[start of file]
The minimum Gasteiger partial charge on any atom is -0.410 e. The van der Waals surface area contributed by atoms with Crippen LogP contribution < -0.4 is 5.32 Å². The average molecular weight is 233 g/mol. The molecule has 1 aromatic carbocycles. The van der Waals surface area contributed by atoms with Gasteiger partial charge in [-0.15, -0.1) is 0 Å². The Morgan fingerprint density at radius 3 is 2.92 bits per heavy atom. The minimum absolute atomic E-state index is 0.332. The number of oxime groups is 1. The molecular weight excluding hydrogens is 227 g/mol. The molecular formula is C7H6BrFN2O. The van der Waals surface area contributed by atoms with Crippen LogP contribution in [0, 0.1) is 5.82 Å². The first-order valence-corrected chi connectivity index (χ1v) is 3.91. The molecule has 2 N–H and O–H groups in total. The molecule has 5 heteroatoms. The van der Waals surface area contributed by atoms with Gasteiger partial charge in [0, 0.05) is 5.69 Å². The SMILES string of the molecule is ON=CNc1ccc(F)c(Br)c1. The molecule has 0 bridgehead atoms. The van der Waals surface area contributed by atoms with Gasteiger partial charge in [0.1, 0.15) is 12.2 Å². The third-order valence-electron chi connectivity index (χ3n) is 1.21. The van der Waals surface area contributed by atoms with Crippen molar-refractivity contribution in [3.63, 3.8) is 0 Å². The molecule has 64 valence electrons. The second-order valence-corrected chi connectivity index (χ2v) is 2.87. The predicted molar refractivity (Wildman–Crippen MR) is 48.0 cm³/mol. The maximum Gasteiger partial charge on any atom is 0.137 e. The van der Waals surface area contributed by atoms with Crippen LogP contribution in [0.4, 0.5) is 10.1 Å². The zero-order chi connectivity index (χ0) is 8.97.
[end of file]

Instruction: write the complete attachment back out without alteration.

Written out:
The minimum Gasteiger partial charge on any atom is -0.410 e. The van der Waals surface area contributed by atoms with Crippen LogP contribution < -0.4 is 5.32 Å². The average molecular weight is 233 g/mol. The molecule has 1 aromatic carbocycles. The van der Waals surface area contributed by atoms with Gasteiger partial charge in [-0.15, -0.1) is 0 Å². The Morgan fingerprint density at radius 3 is 2.92 bits per heavy atom. The minimum absolute atomic E-state index is 0.332. The number of oxime groups is 1. The molecular weight excluding hydrogens is 227 g/mol. The molecular formula is C7H6BrFN2O. The van der Waals surface area contributed by atoms with Crippen LogP contribution in [0, 0.1) is 5.82 Å². The first-order valence-corrected chi connectivity index (χ1v) is 3.91. The molecule has 2 N–H and O–H groups in total. The molecule has 5 heteroatoms. The van der Waals surface area contributed by atoms with Gasteiger partial charge in [0, 0.05) is 5.69 Å². The SMILES string of the molecule is ON=CNc1ccc(F)c(Br)c1. The molecule has 0 bridgehead atoms. The van der Waals surface area contributed by atoms with Gasteiger partial charge in [0.1, 0.15) is 12.2 Å². The third-order valence-electron chi connectivity index (χ3n) is 1.21. The van der Waals surface area contributed by atoms with Crippen molar-refractivity contribution in [3.63, 3.8) is 0 Å². The molecule has 64 valence electrons. The second-order valence-corrected chi connectivity index (χ2v) is 2.87. The predicted molar refractivity (Wildman–Crippen MR) is 48.0 cm³/mol. The maximum Gasteiger partial charge on any atom is 0.137 e. The van der Waals surface area contributed by atoms with Crippen LogP contribution in [0.4, 0.5) is 10.1 Å². The zero-order chi connectivity index (χ0) is 8.97.